A Conversation for Missoula, Montana, USA

A Question of Rank

Post 1


I may not be from Montana, but when I subbed this article I investigated the Lewis Clark expedition. Check these out:

"(1804-06), first U.S. overland expedition to the Pacific coast and back. It was conducted under the leadership of Captain Meriwether Lewis and Lieutenant William Clark." (source: Britannica 1998)

"The size of the expedition's task was enormous, and Lewis soon turned to William Clark, a friend from his army days in Ohio, to act as co-commander. Despite the fact that Clark was officially a lieutenant, and therefore of lower rank than Lewis, a captain, Jefferson and Lewis considered Clark an equal leader of the party." (source: Encarta 1997)

I'd be interested to know if and why these two prestigious encyclopaedias got it wrong smiley - winkeye

A Question of Rank

Post 2


Let me first begin by establishing my credentials (or credential, singular). I work for Travel Montana, the state's board of tourism and information. According to the literature published by the Lewis & Clark Interpretive Center in Great Falls, Montana (on the site of the explorers' campsite along the Great Falls of the Missouri River) both gentlemen are ranked as Captains. A brief bibliography of works about the journey contain a listing of Clark as Captain. These include:

"The Journals of the Lewis & Clark Expedition" edited by Dr. Gary Moulton, published by the U. of Nebraska Press

"Undaunted Courage" by Stephen Ambrose

"From Sea to Shining Sea" by James Thom

"The Journals of the Lewis & Clark" edited by Bernard de Voto

In addition to these examples, the National Forest System is celebrating the bicentennial of the Expedition by developing and promoting the Lolo Trail, an infamous portion of the Expedition's journey over the Bitterroot Mountains. This trail is only a few miles west of where I live. Interpretive literature and signs along the trail on the Lolo and Clearwater National Forests list both men as Captains.

Can an encyclopedia be wrong? smiley - winkeye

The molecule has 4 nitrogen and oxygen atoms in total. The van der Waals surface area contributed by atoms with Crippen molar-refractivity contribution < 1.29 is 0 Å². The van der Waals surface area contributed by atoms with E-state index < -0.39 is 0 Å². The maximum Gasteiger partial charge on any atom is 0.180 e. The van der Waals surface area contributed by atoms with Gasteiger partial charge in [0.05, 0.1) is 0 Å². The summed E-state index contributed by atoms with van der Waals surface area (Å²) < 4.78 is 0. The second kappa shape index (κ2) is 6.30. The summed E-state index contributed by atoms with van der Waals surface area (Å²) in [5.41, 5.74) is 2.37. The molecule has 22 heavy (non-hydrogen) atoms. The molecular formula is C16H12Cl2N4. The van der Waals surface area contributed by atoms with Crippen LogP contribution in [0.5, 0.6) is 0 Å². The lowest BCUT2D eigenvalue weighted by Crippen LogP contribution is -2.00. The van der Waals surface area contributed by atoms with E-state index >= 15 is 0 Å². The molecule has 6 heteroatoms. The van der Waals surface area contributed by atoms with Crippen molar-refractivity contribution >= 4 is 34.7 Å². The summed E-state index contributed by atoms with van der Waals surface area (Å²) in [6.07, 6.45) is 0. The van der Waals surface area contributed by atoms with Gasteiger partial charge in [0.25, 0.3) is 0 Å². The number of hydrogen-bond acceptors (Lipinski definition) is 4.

A Question of Rank

Post 3


Here's another quote from Encarta that might shed a little light on why there is confusion, if not why not everybody is telling the same story:
"In June 1803 Lewis asked Clark to join him as co-leader on a government-sponsored expedition through the Louisiana Territory to the Pacific Ocean. Clark was promised a captain's commission to match Lewis's rank, but bureaucratic confusion made him a lieutenant. Despite this, both Lewis and U.S. President Thomas Jefferson, who commissioned the expedition, always considered Clark an equal partner in command."
I'll keep on looking. Whatever the answer, it sounds like an interesting addition to the Guide!

A Question of Rank

Post 4


Slight variation of topics...did you have a chance to see the off-links I set up on the post-recommendation article? I understand that an edited guide entry can not contain links to non-edited entries, which renders the SUV and suburbia entries null and void.

But I did change the fishing, skiing, and some others to off-site links to educate the reader. This version of the article can be found centrally on my space, in an autobiographical section.

Also, I forgot to include on of our major employers and our claim to fame: the home of the Forest Service Northern Region (the first in the nation) Headquarters. There's a link for them as well.

Thanks again for putting up with my nitpicking!

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